With freshwater resources and population densities unevenly distributed worldwide, water demands already exceed supplies in regions with more than 40% of the world’s population. As a result, agriculture has been yielding its share gradually to non-agricultural uses. As the use of freshwater for non-agricultural activities generates wastewater, the volume of wastewater has been increasing, commensurate with rapidly growing population, urbanization, improved living conditions, and economic development.
Irrigation with wastewater supports agricultural production and the livelihoods of millions of smallholder farmers in many parts of the world.
Many farmers in water scarce developing countries irrigate with wastewater because:
- It is the only water source available for irrigation throughout the year,
- Wastewater irrigation reduces the need for purchasing fertilizer,
- Wastewater irrigation involves less energy cost if the alternative clean water source is deep groundwater, or
- Wastewater enables farmers in peri-urban areas to produce high-value vegetables for sale in local markets.
While recycling of treated wastewater and optimization of nutrient input to wastewater-irrigated soils need to be developed as a common practice in the water scarce areas, most wastewater in developing countries is being used in untreated and inadequately treated forms to grow a range of crops. Therefore, the protection of public health and environment are the main concerns associated with reuse of untreated or inadequately treated wastewater. This situation warrants rethinking of the ways through which wastewater is handled and used for crop production systems in developing countries. The implementation of research-based technical options for wastewater treatment and reuse, supported by pertinent policy level interventions, offers great promise for environment and health protection as well as livelihoods resilience.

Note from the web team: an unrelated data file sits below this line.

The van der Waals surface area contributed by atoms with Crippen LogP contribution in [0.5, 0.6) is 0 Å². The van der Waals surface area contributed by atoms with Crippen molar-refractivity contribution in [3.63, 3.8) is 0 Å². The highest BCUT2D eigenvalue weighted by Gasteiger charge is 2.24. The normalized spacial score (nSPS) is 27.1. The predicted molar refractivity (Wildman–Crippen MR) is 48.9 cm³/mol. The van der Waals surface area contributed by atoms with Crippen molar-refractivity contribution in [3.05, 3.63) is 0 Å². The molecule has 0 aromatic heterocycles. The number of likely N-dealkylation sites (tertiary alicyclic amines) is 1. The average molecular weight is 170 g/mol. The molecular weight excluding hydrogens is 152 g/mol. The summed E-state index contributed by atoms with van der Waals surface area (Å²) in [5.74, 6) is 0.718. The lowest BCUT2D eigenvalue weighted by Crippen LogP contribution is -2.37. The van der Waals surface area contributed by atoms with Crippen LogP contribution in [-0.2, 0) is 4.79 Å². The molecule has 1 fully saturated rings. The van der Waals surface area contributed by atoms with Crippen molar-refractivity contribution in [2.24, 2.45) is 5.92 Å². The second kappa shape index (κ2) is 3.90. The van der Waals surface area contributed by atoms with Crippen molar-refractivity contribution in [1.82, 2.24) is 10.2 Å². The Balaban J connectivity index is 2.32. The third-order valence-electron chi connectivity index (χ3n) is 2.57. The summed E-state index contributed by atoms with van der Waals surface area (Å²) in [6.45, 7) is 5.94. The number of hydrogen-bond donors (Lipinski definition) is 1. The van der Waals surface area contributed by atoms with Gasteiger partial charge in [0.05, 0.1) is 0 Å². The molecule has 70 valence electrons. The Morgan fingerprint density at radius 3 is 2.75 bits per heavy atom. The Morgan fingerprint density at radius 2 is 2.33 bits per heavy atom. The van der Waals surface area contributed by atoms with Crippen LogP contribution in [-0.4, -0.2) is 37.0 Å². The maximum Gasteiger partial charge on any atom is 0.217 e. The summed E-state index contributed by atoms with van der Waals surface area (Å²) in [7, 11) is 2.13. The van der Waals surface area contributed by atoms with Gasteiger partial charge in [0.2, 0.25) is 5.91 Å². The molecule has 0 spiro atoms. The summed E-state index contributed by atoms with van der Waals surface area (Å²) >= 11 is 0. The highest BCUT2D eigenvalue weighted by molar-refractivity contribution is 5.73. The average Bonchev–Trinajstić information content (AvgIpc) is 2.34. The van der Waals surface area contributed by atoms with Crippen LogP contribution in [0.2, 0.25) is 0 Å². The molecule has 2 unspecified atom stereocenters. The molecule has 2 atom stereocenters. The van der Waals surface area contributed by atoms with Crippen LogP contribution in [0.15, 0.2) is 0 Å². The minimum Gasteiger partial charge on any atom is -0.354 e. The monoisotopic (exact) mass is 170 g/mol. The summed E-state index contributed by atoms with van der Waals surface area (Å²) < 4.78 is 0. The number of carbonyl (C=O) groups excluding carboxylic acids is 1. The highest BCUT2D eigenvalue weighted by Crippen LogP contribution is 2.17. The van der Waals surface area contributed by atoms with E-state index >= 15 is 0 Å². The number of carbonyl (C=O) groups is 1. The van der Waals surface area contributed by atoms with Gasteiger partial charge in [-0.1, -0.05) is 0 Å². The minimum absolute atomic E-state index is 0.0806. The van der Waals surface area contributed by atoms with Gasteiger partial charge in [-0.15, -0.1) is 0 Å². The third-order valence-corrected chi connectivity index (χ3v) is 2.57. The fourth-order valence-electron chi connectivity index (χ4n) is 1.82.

Despite the importance of irrigation with wastewater in supporting the livelihoods of smallholder farmers, information regarding the quantity of wastewater generated, treated, and used at national scale is unavailable, limited, or outdated in numerous countries. A comprehensive search, published in an international journal ‘Agricultural Water Management’ identifies a global dearth of data on the generation, treatment and use of wastewater. Another piece published in ‘News & Views of Nature‘ (31 October 2013) states that remedying this situation will help policy-makers to better legislate for the management of this precious resource.
In addition, there would be need for site-specific and cost-effective approaches to water reuse, but the data gap must be closed before such policies can be effectively designed. This has been emphasized in the report, Catalyzing Water for Sustainable Development and Growth, produced by United Nations University Institute for Water, Environment and Health (UNU-INWEH) and the UN Office of Sustainable Development, in collaboration with Stockholm Environment Institute .
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World Soil Day!